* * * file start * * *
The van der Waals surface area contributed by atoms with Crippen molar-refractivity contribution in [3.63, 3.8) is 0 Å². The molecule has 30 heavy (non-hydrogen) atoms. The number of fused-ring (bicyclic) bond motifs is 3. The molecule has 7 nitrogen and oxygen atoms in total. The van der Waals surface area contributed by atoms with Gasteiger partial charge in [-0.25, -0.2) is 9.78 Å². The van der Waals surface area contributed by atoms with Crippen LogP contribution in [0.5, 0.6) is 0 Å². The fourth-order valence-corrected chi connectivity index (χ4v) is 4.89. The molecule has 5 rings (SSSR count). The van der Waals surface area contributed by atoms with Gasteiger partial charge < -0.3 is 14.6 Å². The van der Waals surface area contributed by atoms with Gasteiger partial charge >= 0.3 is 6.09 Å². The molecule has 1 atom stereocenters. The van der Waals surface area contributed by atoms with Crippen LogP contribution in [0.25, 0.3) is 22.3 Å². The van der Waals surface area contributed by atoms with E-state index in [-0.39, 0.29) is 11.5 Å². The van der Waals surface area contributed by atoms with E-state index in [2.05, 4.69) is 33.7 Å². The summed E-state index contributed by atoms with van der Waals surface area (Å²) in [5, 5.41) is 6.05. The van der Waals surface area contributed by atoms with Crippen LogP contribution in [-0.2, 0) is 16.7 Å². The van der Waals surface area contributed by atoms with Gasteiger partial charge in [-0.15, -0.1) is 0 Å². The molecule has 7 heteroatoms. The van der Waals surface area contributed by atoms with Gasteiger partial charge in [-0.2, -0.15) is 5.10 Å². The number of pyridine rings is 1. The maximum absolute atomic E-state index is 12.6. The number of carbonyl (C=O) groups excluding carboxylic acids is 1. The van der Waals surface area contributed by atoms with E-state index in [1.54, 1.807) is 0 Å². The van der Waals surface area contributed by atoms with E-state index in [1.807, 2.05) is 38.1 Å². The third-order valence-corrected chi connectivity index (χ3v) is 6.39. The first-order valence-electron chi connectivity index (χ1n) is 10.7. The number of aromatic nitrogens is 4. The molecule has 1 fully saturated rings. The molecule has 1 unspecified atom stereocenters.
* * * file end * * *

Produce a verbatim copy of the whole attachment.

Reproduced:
The van der Waals surface area contributed by atoms with Crippen molar-refractivity contribution in [3.63, 3.8) is 0 Å². The molecule has 30 heavy (non-hydrogen) atoms. The number of fused-ring (bicyclic) bond motifs is 3. The molecule has 7 nitrogen and oxygen atoms in total. The van der Waals surface area contributed by atoms with Gasteiger partial charge in [-0.25, -0.2) is 9.78 Å². The van der Waals surface area contributed by atoms with Crippen LogP contribution in [0.5, 0.6) is 0 Å². The fourth-order valence-corrected chi connectivity index (χ4v) is 4.89. The molecule has 5 rings (SSSR count). The van der Waals surface area contributed by atoms with Gasteiger partial charge < -0.3 is 14.6 Å². The van der Waals surface area contributed by atoms with Gasteiger partial charge >= 0.3 is 6.09 Å². The molecule has 1 atom stereocenters. The van der Waals surface area contributed by atoms with Crippen LogP contribution in [0.25, 0.3) is 22.3 Å². The van der Waals surface area contributed by atoms with E-state index in [-0.39, 0.29) is 11.5 Å². The van der Waals surface area contributed by atoms with E-state index in [2.05, 4.69) is 33.7 Å². The summed E-state index contributed by atoms with van der Waals surface area (Å²) in [5, 5.41) is 6.05. The van der Waals surface area contributed by atoms with Crippen LogP contribution in [-0.2, 0) is 16.7 Å². The van der Waals surface area contributed by atoms with Gasteiger partial charge in [-0.15, -0.1) is 0 Å². The molecule has 7 heteroatoms. The van der Waals surface area contributed by atoms with Gasteiger partial charge in [-0.2, -0.15) is 5.10 Å². The number of pyridine rings is 1. The maximum absolute atomic E-state index is 12.6. The number of carbonyl (C=O) groups excluding carboxylic acids is 1. The van der Waals surface area contributed by atoms with E-state index in [1.54, 1.807) is 0 Å². The van der Waals surface area contributed by atoms with E-state index in [1.807, 2.05) is 38.1 Å². The third-order valence-corrected chi connectivity index (χ3v) is 6.39. The first-order valence-electron chi connectivity index (χ1n) is 10.7. The number of aromatic nitrogens is 4. The molecule has 1 fully saturated rings. The molecule has 1 unspecified atom stereocenters.